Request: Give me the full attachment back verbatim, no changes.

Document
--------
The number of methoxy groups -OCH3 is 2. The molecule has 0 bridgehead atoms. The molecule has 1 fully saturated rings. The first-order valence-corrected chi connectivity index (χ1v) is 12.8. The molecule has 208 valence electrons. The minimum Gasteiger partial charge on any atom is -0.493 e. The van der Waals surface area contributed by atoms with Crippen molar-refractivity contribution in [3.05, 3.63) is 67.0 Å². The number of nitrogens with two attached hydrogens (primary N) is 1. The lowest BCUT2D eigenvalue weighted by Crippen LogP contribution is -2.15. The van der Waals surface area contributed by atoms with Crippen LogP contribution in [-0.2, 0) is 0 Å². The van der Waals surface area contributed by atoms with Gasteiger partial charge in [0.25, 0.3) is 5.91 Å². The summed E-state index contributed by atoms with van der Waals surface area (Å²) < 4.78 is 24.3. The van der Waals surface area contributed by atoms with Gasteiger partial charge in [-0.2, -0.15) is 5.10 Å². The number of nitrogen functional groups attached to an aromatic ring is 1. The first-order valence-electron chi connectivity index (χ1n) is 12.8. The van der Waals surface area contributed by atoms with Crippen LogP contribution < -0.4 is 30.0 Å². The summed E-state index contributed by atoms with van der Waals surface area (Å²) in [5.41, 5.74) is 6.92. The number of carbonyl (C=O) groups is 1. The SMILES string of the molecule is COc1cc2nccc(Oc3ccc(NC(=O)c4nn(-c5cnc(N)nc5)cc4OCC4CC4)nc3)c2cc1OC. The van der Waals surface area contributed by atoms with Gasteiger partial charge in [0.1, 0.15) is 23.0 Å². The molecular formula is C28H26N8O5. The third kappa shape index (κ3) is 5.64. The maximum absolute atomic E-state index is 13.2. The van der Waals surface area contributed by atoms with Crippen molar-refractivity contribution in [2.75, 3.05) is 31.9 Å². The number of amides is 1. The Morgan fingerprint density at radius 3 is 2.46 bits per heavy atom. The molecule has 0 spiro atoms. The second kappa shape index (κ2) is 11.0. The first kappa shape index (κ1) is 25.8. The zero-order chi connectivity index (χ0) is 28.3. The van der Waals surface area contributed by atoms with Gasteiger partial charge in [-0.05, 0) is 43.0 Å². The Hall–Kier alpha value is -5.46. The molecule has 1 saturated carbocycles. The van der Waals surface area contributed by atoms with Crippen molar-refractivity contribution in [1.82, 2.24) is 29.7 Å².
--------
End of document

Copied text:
The number of methoxy groups -OCH3 is 2. The molecule has 0 bridgehead atoms. The molecule has 1 fully saturated rings. The first-order valence-corrected chi connectivity index (χ1v) is 12.8. The molecule has 208 valence electrons. The minimum Gasteiger partial charge on any atom is -0.493 e. The van der Waals surface area contributed by atoms with Crippen molar-refractivity contribution in [3.05, 3.63) is 67.0 Å². The number of nitrogens with two attached hydrogens (primary N) is 1. The lowest BCUT2D eigenvalue weighted by Crippen LogP contribution is -2.15. The van der Waals surface area contributed by atoms with Crippen LogP contribution in [-0.2, 0) is 0 Å². The van der Waals surface area contributed by atoms with Gasteiger partial charge in [0.25, 0.3) is 5.91 Å². The summed E-state index contributed by atoms with van der Waals surface area (Å²) < 4.78 is 24.3. The van der Waals surface area contributed by atoms with Gasteiger partial charge in [-0.2, -0.15) is 5.10 Å². The number of nitrogen functional groups attached to an aromatic ring is 1. The first-order valence-electron chi connectivity index (χ1n) is 12.8. The van der Waals surface area contributed by atoms with Crippen LogP contribution < -0.4 is 30.0 Å². The summed E-state index contributed by atoms with van der Waals surface area (Å²) in [5.41, 5.74) is 6.92. The number of carbonyl (C=O) groups is 1. The SMILES string of the molecule is COc1cc2nccc(Oc3ccc(NC(=O)c4nn(-c5cnc(N)nc5)cc4OCC4CC4)nc3)c2cc1OC. The van der Waals surface area contributed by atoms with Gasteiger partial charge in [0.1, 0.15) is 23.0 Å². The molecular formula is C28H26N8O5. The third kappa shape index (κ3) is 5.64. The maximum absolute atomic E-state index is 13.2. The van der Waals surface area contributed by atoms with Crippen molar-refractivity contribution in [2.75, 3.05) is 31.9 Å². The number of amides is 1. The Morgan fingerprint density at radius 3 is 2.46 bits per heavy atom. The molecule has 0 spiro atoms. The second kappa shape index (κ2) is 11.0. The first kappa shape index (κ1) is 25.8. The zero-order chi connectivity index (χ0) is 28.3. The van der Waals surface area contributed by atoms with Gasteiger partial charge in [-0.05, 0) is 43.0 Å². The Hall–Kier alpha value is -5.46. The molecule has 1 saturated carbocycles. The van der Waals surface area contributed by atoms with Crippen molar-refractivity contribution in [1.82, 2.24) is 29.7 Å².